Five years with Steven Cole-Schwartz: Our queer family is stitched into the fabric of every single community

Jul 1, 2024

Photo: Steven, far left, speaking on a panel with Keron Blair of New Georgia Project and Walter Kendricks of Spokane Community Against Racism at our recent Shaping the Future: Eastern Washington convening. Photo: Uly Curry

In July 2019, Vice President of Grantmaking Steven Cole-Schwartz joined Inatai, excited to pull from his deep experience building organizations. Since then, he has done just that. As one of the first members of our executive team, Steven led the development of our grantmaking philosophy, practices, and approach. We asked Steven to reflect on his five years with us through five questions.   

1. Where is your favorite place in Washington?

Can I cheat? I’m going to cheat. My favorite places are our independent booksellers. I will always love Elliott Bay Books in Seattle for breadth, variety, and author visits. On a daytrip to Roslyn with my mom, I visited Basecamp Books and Bites and they introduced me to N.K. Jemison’s flavor of Black speculative fiction. That was a profound gift: the book they recommended brought back my love of novels. The hilarious booksellers at Port Book and News in Port Angeles and the lovely Lucy’s Books in Astoria, Oregon took me further on that journey. These days I get to visit Charlie’s Queer Books in my neighborhood for regular doses of queer and trans sci-fi, fantasy, horror, history, memoir, and kissing books.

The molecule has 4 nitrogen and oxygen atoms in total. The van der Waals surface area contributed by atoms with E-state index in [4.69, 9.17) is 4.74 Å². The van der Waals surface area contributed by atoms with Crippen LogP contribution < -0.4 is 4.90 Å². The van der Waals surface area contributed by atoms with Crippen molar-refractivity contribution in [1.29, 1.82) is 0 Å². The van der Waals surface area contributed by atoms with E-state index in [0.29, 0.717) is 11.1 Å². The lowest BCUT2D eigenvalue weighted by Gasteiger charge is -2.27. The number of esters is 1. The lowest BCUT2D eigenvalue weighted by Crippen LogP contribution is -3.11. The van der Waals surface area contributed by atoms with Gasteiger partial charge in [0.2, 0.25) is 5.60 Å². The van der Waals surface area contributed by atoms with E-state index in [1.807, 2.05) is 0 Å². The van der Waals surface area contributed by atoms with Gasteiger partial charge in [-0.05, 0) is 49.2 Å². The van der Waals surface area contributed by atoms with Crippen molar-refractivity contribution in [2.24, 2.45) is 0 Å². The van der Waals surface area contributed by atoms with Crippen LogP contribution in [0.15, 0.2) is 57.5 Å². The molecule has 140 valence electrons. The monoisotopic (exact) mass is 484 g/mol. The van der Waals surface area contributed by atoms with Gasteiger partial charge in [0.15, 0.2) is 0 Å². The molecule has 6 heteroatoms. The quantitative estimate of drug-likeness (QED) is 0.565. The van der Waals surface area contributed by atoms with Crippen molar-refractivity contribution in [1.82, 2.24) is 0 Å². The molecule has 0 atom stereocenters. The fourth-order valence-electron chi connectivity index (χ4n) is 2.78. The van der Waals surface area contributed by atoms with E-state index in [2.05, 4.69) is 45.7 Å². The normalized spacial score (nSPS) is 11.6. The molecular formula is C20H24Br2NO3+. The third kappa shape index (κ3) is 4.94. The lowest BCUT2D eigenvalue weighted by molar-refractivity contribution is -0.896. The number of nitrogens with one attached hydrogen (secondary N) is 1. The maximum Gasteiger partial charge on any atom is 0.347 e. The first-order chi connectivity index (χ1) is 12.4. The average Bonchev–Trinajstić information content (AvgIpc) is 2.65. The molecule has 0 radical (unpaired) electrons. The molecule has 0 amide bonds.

2. Which Inatai value resonates with you the most?

Accountability. Inatai’s definition of who we are accountable to asks us to consider: What does it looks like to be accountable to our people in every pocket of the state? Implicitly and explicitly, I face this question every day. Sometimes we get the answer wrong, but I like that Inatai isn’t afraid of the question. Philanthropy is famously unaccountable. Taking accountability seriously, while trying not to take ourselves too seriously, is important and special.

3. What is an important lesson you learned over the last five years?

I cannot un-see the ways that our queer and gender-expansive family is stitched into the fabric of every single community in Washington. Across race, class, ethnicity, ability, industry, experience, and political boundary, the lesson is this: my people are leading, everywhere. After five years of traveling, facilitating thousands of grants, and supporting work in 39 Washington counties and more than 40 Sovereign Nations, I have noticed subtle and obvious gifts that our queer family offers Washington every day. What stands out most is our ability to hold heartache together with joy in imagining a more vibrant and just world. 

 4. Share a community power-building story that has stayed with you during your time at Inatai. 

 The creation of the Washington COVID-19 Immigrant Relief Fund sticks with me. During the first few months of the pandemic, a multiracial group of immigrant leaders and organizations came together to create a fund that got cash into the hands of COVID-affected people living without documentation. They advocated for—and won—the creation of a state-funded cash assistance pool. The group has continued taking steps forward, winning more and greater support for immigrant families throughout Washington, while simultaneously building powerful organizations, meaningful relationships, and influential leadership roles. 

 5. Finish this sentence: Washington is …

All of us. 

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